View Full Version : Schultz & Larsen
05-18-2010, 7:08 AM
Does anyone have any information about Schultz & Larsen rifles? I have recently come into several of them, some complete and some just barreled actions. Apparently I had a relative that was the US distributor for them in the 60's and 70's and I just don't need all of these rifles. I can't seem to get a hold of anyone at the manufacturers or the two listed distributors on their web site. So I figured maybe someone here would know. I would like to sell some of them but I have no idea what they are worth, and neither does my local gun dealer. Any help or info would be appreciated. Thanks.
gun toting monkeyboy
05-18-2010, 7:26 AM
I have a Schultz and Larsen RPLT 42. They are decent enough guns. The sporting models post WWII were fairly good, but often in obscure cartridges. Post some pictures, and I'll see if I can identify any of them for you. Pictures of the action, magazine area and any markings would be most helpful.
Do your rifles look like 98 mauser actions, or are they something that looks significantly different? Because in addition to their propriatary designs, they also did a bunch of reworked 98 mausers as target and sporting rifles. These were normally in much more common calibers. Not the 7x61 Sharp and Hart cartridge.
05-18-2010, 9:13 PM
They are in odd calibers. I have several that are 7x61, one or two in .308 norma mag, one in 30-06, maybe two 7mm mag. I'll have to look at the rest. When I get back home I will post some pictures. Thanks for your response.
05-18-2010, 11:34 PM
When I had to figure out a ballpark value for my S and L the first place that I looked was gunbroker, as a general figure of what people are willing to pay, being that they are oddball rifles. The bluebook is the best place to go, as some of the prices online are misleading, you might think you have a $2k rifle when its really worth $600.
gun toting monkeyboy
05-19-2010, 10:28 AM
There is a S&L Rplt 42 on GB all the time in the 2K+ range. That is because less than 600 of them were made, and quite a few were destroyed. There are maybe less than two dozen of them in the US. That is why the price on it is so high. He knows what he has, and knows what it is worth. I picked mine up for $67 as part of a deal with about 5 other guns. I didn't know what it was at the time, nor did the dealer. It is still the best gun buy I have ever made.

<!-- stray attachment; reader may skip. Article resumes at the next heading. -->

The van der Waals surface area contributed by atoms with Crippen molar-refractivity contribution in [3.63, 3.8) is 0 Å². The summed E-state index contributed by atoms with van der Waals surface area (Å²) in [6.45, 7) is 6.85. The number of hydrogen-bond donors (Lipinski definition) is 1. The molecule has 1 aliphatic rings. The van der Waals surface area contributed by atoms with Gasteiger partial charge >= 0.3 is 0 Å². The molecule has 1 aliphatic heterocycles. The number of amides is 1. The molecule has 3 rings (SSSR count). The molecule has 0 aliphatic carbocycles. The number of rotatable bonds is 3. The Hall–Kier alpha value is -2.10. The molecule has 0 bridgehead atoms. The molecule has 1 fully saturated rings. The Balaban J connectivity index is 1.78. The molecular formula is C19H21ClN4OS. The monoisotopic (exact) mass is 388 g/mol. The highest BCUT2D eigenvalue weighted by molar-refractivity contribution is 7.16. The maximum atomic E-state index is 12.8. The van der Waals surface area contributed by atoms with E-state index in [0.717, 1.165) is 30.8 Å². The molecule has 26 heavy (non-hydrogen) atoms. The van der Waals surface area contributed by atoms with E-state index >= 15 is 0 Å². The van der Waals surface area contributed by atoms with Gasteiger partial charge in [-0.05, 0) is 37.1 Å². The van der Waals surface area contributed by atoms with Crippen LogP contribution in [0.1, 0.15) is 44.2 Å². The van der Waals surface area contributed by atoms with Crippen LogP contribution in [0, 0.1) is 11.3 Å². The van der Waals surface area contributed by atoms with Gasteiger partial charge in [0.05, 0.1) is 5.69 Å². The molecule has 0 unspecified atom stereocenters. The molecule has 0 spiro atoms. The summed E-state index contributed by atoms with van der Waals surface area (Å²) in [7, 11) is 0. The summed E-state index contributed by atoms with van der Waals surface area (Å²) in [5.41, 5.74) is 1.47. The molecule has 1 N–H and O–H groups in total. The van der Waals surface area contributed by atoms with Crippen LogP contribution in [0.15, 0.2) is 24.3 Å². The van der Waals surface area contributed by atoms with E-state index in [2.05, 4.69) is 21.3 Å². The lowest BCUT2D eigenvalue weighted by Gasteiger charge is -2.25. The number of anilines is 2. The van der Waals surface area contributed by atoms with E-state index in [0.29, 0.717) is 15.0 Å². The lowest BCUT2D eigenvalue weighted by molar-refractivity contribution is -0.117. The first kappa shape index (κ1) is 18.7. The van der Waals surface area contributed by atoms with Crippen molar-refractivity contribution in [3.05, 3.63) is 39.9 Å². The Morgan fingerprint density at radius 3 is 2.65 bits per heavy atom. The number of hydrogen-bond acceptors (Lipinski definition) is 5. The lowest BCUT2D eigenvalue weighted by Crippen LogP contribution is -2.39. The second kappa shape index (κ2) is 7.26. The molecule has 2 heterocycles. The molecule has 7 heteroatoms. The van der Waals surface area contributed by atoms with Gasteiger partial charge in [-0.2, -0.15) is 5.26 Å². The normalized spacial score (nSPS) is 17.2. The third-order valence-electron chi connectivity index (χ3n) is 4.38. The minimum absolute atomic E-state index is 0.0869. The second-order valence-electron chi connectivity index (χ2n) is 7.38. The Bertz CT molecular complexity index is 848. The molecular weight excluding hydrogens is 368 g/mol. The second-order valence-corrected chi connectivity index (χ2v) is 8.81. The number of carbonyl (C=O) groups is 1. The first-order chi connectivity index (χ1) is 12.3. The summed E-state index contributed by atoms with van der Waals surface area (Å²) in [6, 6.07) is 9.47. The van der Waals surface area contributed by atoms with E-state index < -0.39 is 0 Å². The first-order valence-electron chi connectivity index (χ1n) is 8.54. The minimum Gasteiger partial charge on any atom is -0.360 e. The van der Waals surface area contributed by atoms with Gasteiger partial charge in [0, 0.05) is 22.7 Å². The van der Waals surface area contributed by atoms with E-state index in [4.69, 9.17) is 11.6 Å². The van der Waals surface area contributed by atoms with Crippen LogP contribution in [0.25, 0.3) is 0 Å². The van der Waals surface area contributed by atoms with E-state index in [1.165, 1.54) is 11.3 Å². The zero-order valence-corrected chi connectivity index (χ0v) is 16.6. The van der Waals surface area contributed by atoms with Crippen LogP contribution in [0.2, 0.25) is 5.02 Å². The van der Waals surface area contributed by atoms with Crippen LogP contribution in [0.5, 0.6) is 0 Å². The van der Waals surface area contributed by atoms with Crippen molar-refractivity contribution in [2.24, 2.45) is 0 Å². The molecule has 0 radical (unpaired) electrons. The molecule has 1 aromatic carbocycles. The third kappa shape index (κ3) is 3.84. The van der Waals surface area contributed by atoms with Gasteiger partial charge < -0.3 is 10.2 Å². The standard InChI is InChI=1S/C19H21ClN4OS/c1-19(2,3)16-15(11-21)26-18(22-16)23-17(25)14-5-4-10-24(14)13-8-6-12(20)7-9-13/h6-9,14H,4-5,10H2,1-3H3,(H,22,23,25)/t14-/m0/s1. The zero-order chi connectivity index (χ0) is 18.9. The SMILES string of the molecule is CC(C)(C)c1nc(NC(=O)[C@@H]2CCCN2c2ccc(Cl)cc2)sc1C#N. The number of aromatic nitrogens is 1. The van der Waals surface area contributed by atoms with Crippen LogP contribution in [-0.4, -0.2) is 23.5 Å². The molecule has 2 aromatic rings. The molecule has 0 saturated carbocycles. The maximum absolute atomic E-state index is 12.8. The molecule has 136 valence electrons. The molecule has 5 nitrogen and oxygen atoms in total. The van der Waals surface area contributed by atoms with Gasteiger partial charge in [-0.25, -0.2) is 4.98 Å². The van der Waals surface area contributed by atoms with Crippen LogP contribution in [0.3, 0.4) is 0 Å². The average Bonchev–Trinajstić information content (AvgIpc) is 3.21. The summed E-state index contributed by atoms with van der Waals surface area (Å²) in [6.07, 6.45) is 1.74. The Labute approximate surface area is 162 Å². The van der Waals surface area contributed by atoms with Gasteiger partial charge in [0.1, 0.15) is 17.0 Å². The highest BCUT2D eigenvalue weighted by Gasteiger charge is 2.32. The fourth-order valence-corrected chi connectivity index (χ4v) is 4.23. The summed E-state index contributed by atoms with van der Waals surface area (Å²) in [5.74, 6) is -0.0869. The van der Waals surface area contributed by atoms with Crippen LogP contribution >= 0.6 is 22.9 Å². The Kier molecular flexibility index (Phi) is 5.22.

The regular S&L rifles seem to be in the range of your typical hunting rifle. Condition and caliber are everything. A basic used rifle in an oddball chambering, with normal wear and tear, would probably go in the $300 range. Maybe a bit less, maybe a bit more. A target rifle in a normal (common I mean) chambering could go for $600-1000. Unfortunately, from what I have seen with S&L guns over the years is that the odd chamberings don't command a premium as they do in other rifles. Having a Savage 99 in .250-3000 is desirable because it is uncommon, but the round is seen as cool and historical. Reloading supplies and dies are readily available. Having a S&L in 7x61 or .308 Norma is seen as having an expensive albatross. Brass and dies are very expensive and hard to come by. And there are more common chamberings out there that do the same thing without the extra cost. I have a cousin that owns a Winchester that was rebarreled to .308 Norma in the 1970's. Somebody back then thought it would be cool, and the next great thing. Ammo currently runs about $70+ per box of 20. Needless to say, he almost never uses it. I looked into the situation, and found that dies were very expensive. And the cost of the brass actually made buying loaded factory ammo look economical. He still has it, but he got a .300 Win Mag to do the same thing for a fraction of the cost. That is the problem you are likely to run into. Keep us updated, and post pictures. But don't expect to get the $2500 a pop like that RPLT 42 on GB.
05-22-2010, 7:01 PM
Thank you all for your time and suggestions. I should be back home in a few more days and I can post some pictures then.
vBulletin® v3.8.9, Copyright ©2000-2016, vBulletin Solutions, Inc.